I retired from fatigue science about three years ago. What I do now is work with individual athletes. They come to me and I have them wear a watch — they wear it and put the app on their phone — and then I can monitor in real time their sleep and fatigue through my computer since the data is in the cloud. They give me permission to look at the data. I’ll look at it and we’ll talk about what the particular issues are and I guide them through solutions to help their performance.

What’s surprised you the most working with these sports teams and individual athletes regarding their sleep habits? 

I was surprised at how long it took for players to get to sleep after games, both in the NBA and NHL. Often, these guys, if they finish a game at 10 or 11 at night, they are not going to sleep until 2 or 3 in the morning. I’m also surprised the teams pay no attention to circadian rhythms as it relates to the age of the players. In the professional leagues now, there are a lot of players under 22 years old. The teams tend to travel based on adult circadian rhythms. In other words, they don’t let these guys sleep in.

Another thing that surprises me is everyone focuses on the athletes, but not enough pay attention to the coaching and training staff who have even crazier hours. Same with the officials. I spoke with one NHL referee who told me that when the season’s on, he’s home one or two days per month. And they have to fly commercial. They don’t fly charter flights. It’s very difficult.

How closely do you work with the athletes’ nutritionists? How big of a role does what you eat play into your sleep?

It depends on the team. When I first started with the Canucks in 2008, the general manager brought in a nutritionist and a cook. I’m doing some work in the NBA right now, and nutrition is starting to become bigger part of it. The timing of meals matters around sleep issues. They are certainly paying more attention to that.

What would it take for sleep training and consulting to be more of a norm?

I think part of it is education. There are a lot of messy legal issues around privacy and data. There are a lot of gadgets out there. The way I view it in terms of sleep is there are two grades of actigraphs: consumer-grade like the Fitbit, for which the data has not been validated against PSG. Then there are medical-grade actigraphs, which have been independently validated against PSG. There are only a handful of those around. If you stand back and think about it, there are three reasons why players don’t sleep. The first is the decisions they make outside of their work environment. That includes their sleep environment. Then there are the decisions that are out of their hands —decisions that the team and league make in terms of practices, games and travel. The third is the players’ biology. There are sleep disorders, mental disorders, and organic diseases, and most teams pay zero attention to them. Teams don’t do any diagnosis at all. My business has been successful because we look at all three aspects and, before we talk about providing a solution, we want to know why they’re not sleeping.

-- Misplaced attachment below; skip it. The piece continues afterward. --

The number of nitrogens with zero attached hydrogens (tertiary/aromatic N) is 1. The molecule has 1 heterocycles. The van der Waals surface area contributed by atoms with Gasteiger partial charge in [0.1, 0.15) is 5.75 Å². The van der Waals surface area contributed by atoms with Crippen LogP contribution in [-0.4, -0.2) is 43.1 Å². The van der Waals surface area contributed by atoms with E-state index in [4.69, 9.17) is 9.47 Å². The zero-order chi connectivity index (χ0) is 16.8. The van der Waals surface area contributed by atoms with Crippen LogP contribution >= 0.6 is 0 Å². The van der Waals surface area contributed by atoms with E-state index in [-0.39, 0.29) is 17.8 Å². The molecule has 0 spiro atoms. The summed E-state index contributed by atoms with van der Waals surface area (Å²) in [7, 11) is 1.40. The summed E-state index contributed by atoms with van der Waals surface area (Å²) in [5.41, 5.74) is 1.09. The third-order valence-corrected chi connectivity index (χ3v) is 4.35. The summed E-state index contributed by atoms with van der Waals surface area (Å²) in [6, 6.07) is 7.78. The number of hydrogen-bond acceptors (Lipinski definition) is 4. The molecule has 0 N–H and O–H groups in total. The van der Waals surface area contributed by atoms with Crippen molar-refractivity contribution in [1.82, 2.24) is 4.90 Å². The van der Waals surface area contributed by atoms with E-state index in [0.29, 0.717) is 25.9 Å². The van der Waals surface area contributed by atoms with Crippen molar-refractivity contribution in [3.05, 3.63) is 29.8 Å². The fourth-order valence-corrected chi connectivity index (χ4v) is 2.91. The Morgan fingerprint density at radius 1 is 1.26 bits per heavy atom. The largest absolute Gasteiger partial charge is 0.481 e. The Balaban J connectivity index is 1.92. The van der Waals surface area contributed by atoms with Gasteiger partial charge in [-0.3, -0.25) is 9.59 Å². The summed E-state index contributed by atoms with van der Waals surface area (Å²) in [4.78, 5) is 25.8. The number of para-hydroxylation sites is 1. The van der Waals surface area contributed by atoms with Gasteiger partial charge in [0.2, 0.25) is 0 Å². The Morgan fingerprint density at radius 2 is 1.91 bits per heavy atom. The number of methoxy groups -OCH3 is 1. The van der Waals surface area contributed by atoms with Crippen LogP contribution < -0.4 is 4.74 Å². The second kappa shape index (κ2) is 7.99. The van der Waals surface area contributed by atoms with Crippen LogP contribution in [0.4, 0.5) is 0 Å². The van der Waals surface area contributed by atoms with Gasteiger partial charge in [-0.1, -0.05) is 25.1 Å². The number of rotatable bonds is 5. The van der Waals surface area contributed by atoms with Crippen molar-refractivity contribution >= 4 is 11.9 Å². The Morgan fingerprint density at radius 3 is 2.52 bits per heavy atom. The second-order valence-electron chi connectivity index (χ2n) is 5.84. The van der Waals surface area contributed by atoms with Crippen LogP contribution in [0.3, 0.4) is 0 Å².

Anything else?

I get a lot of inquiries around high school athletes. These are athletes who are students, and they have to juggle family obligations, obligations with their friends, their athletic schedule, the training and games, and they have to also juggle academics. The challenge around that group is that no one is helping them. The athletes are left to time manage themselves, and they don’t have the skills for it. There’s a great opportunity to help them manage their time and their sleep.  

For more information, visit www.byrne-co.com.